Sunday, June 19, 2011

Michael Rapaport's Beats Rhymes & Life | Review

A couple of nights ago, I included Werner von Wallenrod's review of Michael Rapaport's ATCQ documentary, Beats Rhymes & Life: The Travels of A Tribe Called Quest, on the latest installment of the Rap Round Table. Between then and now I've seen the documentary and thought I'd share my two cents. (I suggest you read Werner's take on the film before proceeding further.)

Spanning just over an hour and a half, Beats Rhymes & Life begins with footage from Tribe's 2008 concert in Seattle, followed shortly by the backstage scene of a visibly frustrated Q-Tip commenting on the end of the group. "It's over." Rapaport hits you with that initial sequence of conflict leaving the viewer asking him/herself "why is it over?" The film progresses with the story of Tribe being pieced together, recollecting a young Phife Dawg getting into emceeing and convincing his childhood best friend, Q-Tip, to follow suit. The film documents the rich legacy of artists hailing from Queens, New York, all the way up to hip hop pioneers Run-D.M.C. and LL Cool J - Tribe's "idols." In the words of Jarobi: "Queens puts out legends." The film goes on to detail Tribe's first encounter with the man who helped put them on, DJ Red Alert.

The film's got plenty of great footage that a rap nerd would enjoy. One key segment shows Q-Tip waxing nostalgic over a record, Lonnie Smith's 1970 LP Drives, sampled on Tribe's debut album and third official single, "Can I Kick It?" Tip wistfully recollects snagging the record for five bucks at a shop on W. 26th St. called Jazz Record Center. Other insightful moments include a portion from an interview with producer Pharrell Williams, who discusses the impact "Bonita Applebum" had on him, commenting: "I was obsessed with it. I had never heard nothing like that in my whole life. And that's where I changed." The breakdown of Phife's "Seaman's Furniture" line on "Electric Relaxation" provides plenty of laughs as does his support for the L.A. Lakers in lieu of the N.Y. Knicks. Tip jokingly chides in "a lot of New Yorkers can take this as an offense", to which Phife responds "that's 'cause we've been losing for quite a long time."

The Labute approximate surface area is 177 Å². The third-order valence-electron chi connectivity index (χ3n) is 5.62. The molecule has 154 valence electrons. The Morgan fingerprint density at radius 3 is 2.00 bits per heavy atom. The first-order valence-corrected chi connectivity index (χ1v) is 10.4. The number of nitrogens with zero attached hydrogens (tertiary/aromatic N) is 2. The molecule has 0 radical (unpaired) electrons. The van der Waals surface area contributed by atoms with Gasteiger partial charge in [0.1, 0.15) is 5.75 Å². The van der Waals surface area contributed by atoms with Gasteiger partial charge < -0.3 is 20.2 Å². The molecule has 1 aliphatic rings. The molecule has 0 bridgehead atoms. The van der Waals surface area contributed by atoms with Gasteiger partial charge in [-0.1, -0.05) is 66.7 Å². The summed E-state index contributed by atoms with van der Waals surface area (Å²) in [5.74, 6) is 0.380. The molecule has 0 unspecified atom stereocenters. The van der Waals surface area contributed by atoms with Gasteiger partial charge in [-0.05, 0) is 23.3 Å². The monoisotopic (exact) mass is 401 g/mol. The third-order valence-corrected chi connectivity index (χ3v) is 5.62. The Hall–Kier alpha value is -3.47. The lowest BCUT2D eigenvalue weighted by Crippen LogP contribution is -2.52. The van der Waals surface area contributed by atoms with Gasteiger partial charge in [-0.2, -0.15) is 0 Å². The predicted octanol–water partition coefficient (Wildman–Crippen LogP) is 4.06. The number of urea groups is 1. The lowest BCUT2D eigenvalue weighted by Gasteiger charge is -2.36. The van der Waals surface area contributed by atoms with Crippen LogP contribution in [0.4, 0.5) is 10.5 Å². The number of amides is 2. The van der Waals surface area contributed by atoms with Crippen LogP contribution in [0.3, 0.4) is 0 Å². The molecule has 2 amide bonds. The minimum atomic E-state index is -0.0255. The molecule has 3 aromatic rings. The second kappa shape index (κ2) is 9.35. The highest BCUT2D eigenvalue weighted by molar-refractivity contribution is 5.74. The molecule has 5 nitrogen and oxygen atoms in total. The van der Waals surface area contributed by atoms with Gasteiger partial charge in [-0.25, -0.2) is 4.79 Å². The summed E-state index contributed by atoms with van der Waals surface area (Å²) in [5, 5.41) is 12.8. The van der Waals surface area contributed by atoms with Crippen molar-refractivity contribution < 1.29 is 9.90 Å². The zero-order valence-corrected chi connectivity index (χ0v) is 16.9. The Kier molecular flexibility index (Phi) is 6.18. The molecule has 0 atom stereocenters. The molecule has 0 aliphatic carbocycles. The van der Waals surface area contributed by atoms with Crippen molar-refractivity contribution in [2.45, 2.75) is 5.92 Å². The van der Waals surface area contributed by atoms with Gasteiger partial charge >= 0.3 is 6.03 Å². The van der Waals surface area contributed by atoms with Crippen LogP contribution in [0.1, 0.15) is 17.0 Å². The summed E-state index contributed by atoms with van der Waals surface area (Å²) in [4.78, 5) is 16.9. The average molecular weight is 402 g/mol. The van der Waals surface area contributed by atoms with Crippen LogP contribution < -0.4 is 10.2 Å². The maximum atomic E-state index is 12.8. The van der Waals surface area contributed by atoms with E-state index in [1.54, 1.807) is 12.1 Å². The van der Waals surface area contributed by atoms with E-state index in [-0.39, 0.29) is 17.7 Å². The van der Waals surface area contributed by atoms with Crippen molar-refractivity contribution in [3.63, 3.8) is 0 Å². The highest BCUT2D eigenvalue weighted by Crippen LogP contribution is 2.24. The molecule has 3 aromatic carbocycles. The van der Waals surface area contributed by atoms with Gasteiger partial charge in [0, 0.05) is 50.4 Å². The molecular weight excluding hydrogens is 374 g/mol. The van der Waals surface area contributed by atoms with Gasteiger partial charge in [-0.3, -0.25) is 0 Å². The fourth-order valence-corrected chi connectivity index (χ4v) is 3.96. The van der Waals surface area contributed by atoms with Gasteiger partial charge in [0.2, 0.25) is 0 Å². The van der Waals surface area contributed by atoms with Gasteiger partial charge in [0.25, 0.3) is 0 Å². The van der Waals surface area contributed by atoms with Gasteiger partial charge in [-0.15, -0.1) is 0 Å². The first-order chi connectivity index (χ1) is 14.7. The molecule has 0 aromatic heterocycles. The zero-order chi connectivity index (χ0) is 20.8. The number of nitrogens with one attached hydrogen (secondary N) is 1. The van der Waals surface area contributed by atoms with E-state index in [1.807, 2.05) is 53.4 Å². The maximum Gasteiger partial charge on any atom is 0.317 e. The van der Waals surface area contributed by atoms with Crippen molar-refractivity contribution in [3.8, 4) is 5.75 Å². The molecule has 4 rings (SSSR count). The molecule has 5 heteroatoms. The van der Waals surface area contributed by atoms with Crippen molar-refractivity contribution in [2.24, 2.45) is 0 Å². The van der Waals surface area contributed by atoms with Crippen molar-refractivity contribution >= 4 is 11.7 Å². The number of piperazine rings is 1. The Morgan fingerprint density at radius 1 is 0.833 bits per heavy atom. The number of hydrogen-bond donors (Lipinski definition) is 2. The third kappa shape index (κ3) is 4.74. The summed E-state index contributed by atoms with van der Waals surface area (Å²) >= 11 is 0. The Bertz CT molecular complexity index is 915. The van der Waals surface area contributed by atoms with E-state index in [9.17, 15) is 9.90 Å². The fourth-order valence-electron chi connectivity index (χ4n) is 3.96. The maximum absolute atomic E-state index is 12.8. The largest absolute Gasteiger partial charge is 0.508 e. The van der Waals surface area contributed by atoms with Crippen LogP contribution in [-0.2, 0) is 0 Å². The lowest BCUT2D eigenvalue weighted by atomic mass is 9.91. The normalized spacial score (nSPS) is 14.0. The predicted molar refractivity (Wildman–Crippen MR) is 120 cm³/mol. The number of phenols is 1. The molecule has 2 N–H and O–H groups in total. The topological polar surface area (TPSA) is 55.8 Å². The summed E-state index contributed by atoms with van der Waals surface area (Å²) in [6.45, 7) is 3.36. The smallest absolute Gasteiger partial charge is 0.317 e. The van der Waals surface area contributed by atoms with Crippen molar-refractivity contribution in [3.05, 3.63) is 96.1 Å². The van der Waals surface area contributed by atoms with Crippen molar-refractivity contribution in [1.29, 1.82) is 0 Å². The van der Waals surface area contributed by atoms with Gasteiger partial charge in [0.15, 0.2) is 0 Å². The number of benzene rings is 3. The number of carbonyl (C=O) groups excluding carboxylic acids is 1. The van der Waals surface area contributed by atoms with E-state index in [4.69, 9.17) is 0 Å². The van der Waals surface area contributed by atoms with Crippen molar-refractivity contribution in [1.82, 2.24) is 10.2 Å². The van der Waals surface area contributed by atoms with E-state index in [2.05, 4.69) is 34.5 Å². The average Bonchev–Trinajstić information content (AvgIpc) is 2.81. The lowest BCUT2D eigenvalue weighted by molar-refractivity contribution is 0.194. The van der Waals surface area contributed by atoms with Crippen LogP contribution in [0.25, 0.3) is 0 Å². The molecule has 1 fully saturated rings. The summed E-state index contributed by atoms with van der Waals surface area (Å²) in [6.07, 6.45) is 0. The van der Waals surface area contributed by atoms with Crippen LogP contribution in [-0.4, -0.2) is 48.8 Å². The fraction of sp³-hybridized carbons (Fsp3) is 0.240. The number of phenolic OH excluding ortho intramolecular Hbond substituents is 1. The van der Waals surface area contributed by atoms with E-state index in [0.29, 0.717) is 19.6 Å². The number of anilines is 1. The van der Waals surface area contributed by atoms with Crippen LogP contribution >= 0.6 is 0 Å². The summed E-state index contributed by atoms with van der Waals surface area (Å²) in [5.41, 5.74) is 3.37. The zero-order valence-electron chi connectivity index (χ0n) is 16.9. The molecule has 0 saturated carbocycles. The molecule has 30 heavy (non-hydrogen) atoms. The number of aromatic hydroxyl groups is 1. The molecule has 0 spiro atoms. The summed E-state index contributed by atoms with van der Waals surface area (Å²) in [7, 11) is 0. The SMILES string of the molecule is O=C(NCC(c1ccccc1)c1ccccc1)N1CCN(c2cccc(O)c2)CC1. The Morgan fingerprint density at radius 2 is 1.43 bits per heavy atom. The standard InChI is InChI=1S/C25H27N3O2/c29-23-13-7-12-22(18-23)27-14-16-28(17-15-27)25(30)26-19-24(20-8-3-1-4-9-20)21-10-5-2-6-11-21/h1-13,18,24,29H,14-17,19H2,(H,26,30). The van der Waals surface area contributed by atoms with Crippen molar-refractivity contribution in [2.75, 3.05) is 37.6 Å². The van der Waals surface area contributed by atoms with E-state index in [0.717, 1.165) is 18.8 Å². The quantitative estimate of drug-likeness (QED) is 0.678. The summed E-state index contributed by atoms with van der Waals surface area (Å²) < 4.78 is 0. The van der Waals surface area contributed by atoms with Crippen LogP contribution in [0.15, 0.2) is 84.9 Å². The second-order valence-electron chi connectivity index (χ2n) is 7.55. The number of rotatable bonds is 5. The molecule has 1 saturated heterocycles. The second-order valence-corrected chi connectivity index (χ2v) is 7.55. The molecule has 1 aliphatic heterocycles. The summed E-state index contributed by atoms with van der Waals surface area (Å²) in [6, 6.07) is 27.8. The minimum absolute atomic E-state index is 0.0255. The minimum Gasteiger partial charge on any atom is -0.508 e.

To Werner's credit, there's a lot of seemingly crucial information that isn't addressed in the documentary, including each artists' solo ventures, with exception to a brief mentioning of Q-Tip's Renaissance album. Also, as pointed out by Werner, involvement by Tribe pals Jay Dee (a.k.a. J Dilla) and Consequence are no more than hinted at during the film. The latter point doesn't disappoint too much since, after all, the film is really about the relationships between the four members of the group, with the conflict between Q-Tip and Phife Dawg taking the front seat, leaving Ali and Jarobi in the back or, more appropriately, caught "in the middle." In Werner's review, he comments that "it seems like the second half of this documentary was discarded in favor of celebrity gossip." He continues: "I feel like the great documentary has been switched off, and somebody's changed the channel to a trashy reality TV show made for the E! channel instead." I couldn't disagree more. Dissecting the group's genesis and conflict is the thesis of the documentary. I believe this what is meant by The Travels of A Tribe Called Quest. It isn't fair to critique a project for what you expect it to be like.

I suppose I was ignorant to the conflict(s) that led to ATCQ being disbanded for all these years since The Love Movement. The film certainly hipped me to the root of these problems though, going to great lengths to flesh out the causes of Tribe's collapse, noting Phife's battle with diabetes, his move to Atlanta, the emergence of big egos and the overall reduced unity amongst the members. There's a significant moment in the film in which Phife compares A Tribe Called Quest to The Supremes, accusing Q-Tip of taking a Diana Ross-like role above the group. The film goes on to feature footage of a verbal dispute between Phife and Q-Tip. I'd assume that the film's inclusion of Q-Tip's use of the word "faggoty", directed to Phife, would be his number one critique of the film. Was it gratuitous on Michael Rapaport's part to include this segment? Not at all. As the viewer, I actually appreciated Rapaport's attempt to shrug off the candy coating one might expect from a film documenting a music group with the perception - justified or not - of being "soft", at least as far as hip hop goes. The film doesn't shy from getting its hands dirty and cut to the heart of the subject: why can't Tribe get it (back) together? Again, I appreciated the brutal honesty.

Beats Rhymes & Life leaves the viewer with more questions than questions answered. I believe this was entirely intentional. At one point in the film, Phife Dawg languishes: "I love hip hop but at the rate it's going right now, I could do with or without it." Conversely, the film concludes with the following captions: "A Tribe Called Quest has not released an album since 1998. They still have one album remaining on their original 1989 contract with Jive Records." Will they? Won't they? Probably not. But maybe... The film leaves the door wide open - as it should.